There is a great deal of chimney furniture in brass-work, and in silver also, still left to us from the days before comfort became so universal that splendor suffered decrease. The réchauds, braziers, the sconces, the bellows, and andirons are often such as no work of to-day equals, although a portion of the bellows is usually of carved wood. The shape of the bellows, by-the-way, is something that has not changed certainly in two thousand years. In the time of the Renaissance, it being part of the appanage of the never-to-be-too-highly-valued chimney, the best work was expended upon it. It was usually of walnut wood, with masks, sirens, shields, dolphins, griffins, and all the carved ornament of the period and style ; and such a one is worth its weight in gold to-day. On the andirons, too, the artist and the artisan wrought with love, the work as tender and careful when in iron as when in silver. At Knole, in England, the variety of the andirons is innumerable. They are of silver, bronze, and brass. One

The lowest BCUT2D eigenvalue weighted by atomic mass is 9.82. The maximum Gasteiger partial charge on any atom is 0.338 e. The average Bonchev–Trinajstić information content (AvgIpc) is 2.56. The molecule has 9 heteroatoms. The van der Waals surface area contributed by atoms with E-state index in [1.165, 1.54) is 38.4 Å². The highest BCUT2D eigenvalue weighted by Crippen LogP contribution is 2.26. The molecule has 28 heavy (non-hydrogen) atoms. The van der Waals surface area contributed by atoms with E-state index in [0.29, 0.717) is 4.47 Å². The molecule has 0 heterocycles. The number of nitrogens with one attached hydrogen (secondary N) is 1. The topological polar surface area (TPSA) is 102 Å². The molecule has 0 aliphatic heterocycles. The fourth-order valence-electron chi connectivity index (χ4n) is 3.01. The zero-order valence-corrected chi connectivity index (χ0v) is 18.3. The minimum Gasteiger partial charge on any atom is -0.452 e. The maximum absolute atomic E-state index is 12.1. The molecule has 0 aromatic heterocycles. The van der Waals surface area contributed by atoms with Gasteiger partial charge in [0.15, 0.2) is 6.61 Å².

very quaint and unique design is that of a sunflower hanging flat to the light. It has lately been revived; and in one of the new styles of furnishing its form is often seen ; and it has even been adopted into iron fences. There are beautiful specimens of brass repoussé in other things — the cover, tray, sconce, fender, couvre-feu — the design being drawn and beaten out from the back and in from the front, and touched up afterward by the graver. The sconces consist usually of a reflector of the metal, with branches for candles beneath. Some of them of the time of Louis Tréize are painted with a fine imperceptible varnish, which, although it interferes with the beauty of the metal in its natural state, and is on the wrong side of art, yet has its advantages in Sparing the couvre.feni Seventeenth Century; Italian Bellow?, Sixteenth Cen-house-maid'8 muscle. In tnry; Italian Bronze Andirous, same Date; Gobelins Tapestry, , • - , ! . Time of Louis XIV.
others of them porcelain plaques are inserted, showing finely by the light of the tiny flames that burn below them.